FIFA and EA Sports End Their Two-Decade Partnership

Those games, though, will not offer the same sort of match simulations devotees of the EA Sports version have come to know. For that, consumers will be asked to wait until 2024, when FIFA says it will launch a rival soccer simulation game.

“I can assure you that the only authentic, real game that has the FIFA name will be the best one available for gamers and football fans,” said Gianni Infantino, the FIFA president. “The FIFA name” — which he suggested the organization would reclaim for its own game — “is the only global, original title.”

The most recent EA Sports-FIFA deal was signed 10 years ago, but the intervening years had been marked not only by great technological change but arguably even greater upheaval at FIFA, which almost collapsed after a major corruption scandal in 2015. Infantino, since taking office that year, has tried — and often failed — to unlock new revenue streams.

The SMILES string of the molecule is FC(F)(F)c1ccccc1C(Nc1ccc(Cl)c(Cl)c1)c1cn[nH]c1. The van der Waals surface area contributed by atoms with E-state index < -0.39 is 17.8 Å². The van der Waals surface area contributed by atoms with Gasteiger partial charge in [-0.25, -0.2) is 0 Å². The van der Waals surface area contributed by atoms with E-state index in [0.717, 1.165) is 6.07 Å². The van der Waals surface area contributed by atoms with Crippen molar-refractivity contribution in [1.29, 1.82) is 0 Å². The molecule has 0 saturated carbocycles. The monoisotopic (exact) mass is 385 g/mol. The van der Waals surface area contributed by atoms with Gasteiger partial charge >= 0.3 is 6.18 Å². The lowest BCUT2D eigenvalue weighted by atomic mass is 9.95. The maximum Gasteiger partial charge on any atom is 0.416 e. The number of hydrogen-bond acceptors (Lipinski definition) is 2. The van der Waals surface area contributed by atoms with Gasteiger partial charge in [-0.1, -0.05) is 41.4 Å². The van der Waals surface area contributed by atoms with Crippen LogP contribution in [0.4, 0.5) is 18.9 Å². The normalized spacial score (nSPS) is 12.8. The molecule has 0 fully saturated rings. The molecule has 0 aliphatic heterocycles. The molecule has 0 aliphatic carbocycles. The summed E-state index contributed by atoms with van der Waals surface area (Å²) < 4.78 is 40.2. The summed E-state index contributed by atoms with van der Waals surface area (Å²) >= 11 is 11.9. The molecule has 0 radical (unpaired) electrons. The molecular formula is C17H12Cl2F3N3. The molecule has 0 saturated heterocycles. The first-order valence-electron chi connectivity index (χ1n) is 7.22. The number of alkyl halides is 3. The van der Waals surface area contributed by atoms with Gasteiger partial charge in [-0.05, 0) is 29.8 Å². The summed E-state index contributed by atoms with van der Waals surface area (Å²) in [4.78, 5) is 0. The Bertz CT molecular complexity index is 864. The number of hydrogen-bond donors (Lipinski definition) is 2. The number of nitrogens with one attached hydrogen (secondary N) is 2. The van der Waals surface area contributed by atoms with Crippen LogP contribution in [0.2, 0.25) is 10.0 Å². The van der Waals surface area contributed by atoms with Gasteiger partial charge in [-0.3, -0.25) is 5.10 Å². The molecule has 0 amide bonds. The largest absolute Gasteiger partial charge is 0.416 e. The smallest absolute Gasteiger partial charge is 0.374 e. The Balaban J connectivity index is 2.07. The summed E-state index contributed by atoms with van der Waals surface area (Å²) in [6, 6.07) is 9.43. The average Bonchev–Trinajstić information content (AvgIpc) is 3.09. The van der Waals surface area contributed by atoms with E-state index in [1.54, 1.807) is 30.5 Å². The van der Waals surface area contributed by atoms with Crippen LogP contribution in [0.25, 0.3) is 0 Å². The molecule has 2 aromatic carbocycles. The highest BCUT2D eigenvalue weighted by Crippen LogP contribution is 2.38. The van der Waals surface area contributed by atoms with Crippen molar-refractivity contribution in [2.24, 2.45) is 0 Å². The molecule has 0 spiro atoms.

When even direct talks between Infantino and Andrew Wilson, the Electronic Arts chief executive, failed to yield a breakthrough, the sides agreed to an amicable separation, Wilson said.

“It was really about how can we do more for the players, more for the fans, how can we offer them more modalities to play, how can we bring more partners into the game, how can we expand beyond the bounds of the traditional game,” Wilson, whose personal association as an engineer of the game dates back two decades, said in a telephone interview.

In addition to a doubling of its licensing fee, FIFA also demanded the ability to attach its brand to other digital products, including other video games, according to people familiar with the talks. That proved to be a step too far for EA Sports, which now must persuade legions of devoted fans to get used to another name.